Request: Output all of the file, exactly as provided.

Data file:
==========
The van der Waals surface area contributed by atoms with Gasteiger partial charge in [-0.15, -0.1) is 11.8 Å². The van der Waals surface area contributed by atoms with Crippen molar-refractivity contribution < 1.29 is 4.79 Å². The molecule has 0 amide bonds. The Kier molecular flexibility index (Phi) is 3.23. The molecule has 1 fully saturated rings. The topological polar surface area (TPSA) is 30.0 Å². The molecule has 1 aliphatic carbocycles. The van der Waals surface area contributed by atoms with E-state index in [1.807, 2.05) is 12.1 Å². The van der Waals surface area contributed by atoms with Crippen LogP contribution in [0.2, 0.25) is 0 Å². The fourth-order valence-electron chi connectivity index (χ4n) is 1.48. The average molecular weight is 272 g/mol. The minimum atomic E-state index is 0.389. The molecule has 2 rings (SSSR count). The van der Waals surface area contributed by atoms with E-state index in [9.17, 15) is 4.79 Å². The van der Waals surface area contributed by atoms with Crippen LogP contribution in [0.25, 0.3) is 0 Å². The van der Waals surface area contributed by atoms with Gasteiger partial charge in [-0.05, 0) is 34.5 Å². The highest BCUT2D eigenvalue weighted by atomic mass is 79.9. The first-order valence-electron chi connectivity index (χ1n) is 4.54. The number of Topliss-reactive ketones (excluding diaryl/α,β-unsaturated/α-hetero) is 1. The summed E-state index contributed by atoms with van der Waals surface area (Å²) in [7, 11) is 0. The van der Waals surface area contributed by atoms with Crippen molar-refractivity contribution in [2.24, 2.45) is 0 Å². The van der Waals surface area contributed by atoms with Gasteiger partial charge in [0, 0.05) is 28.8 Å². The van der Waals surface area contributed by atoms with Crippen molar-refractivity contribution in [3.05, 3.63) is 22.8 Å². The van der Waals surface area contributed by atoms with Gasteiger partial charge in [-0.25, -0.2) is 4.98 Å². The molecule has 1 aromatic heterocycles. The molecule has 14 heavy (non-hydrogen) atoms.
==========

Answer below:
The van der Waals surface area contributed by atoms with Gasteiger partial charge in [-0.15, -0.1) is 11.8 Å². The van der Waals surface area contributed by atoms with Crippen molar-refractivity contribution < 1.29 is 4.79 Å². The molecule has 0 amide bonds. The Kier molecular flexibility index (Phi) is 3.23. The molecule has 1 fully saturated rings. The topological polar surface area (TPSA) is 30.0 Å². The molecule has 1 aliphatic carbocycles. The van der Waals surface area contributed by atoms with E-state index in [1.807, 2.05) is 12.1 Å². The van der Waals surface area contributed by atoms with Crippen LogP contribution in [0.2, 0.25) is 0 Å². The fourth-order valence-electron chi connectivity index (χ4n) is 1.48. The average molecular weight is 272 g/mol. The minimum atomic E-state index is 0.389. The molecule has 2 rings (SSSR count). The van der Waals surface area contributed by atoms with E-state index in [9.17, 15) is 4.79 Å². The van der Waals surface area contributed by atoms with Crippen LogP contribution in [0.25, 0.3) is 0 Å². The van der Waals surface area contributed by atoms with Gasteiger partial charge in [-0.05, 0) is 34.5 Å². The highest BCUT2D eigenvalue weighted by atomic mass is 79.9. The first-order valence-electron chi connectivity index (χ1n) is 4.54. The number of Topliss-reactive ketones (excluding diaryl/α,β-unsaturated/α-hetero) is 1. The summed E-state index contributed by atoms with van der Waals surface area (Å²) in [7, 11) is 0. The van der Waals surface area contributed by atoms with Crippen molar-refractivity contribution in [2.24, 2.45) is 0 Å². The van der Waals surface area contributed by atoms with Gasteiger partial charge in [0, 0.05) is 28.8 Å². The van der Waals surface area contributed by atoms with Crippen molar-refractivity contribution in [3.05, 3.63) is 22.8 Å². The van der Waals surface area contributed by atoms with Gasteiger partial charge in [-0.25, -0.2) is 4.98 Å². The molecule has 1 aromatic heterocycles. The molecule has 14 heavy (non-hydrogen) atoms.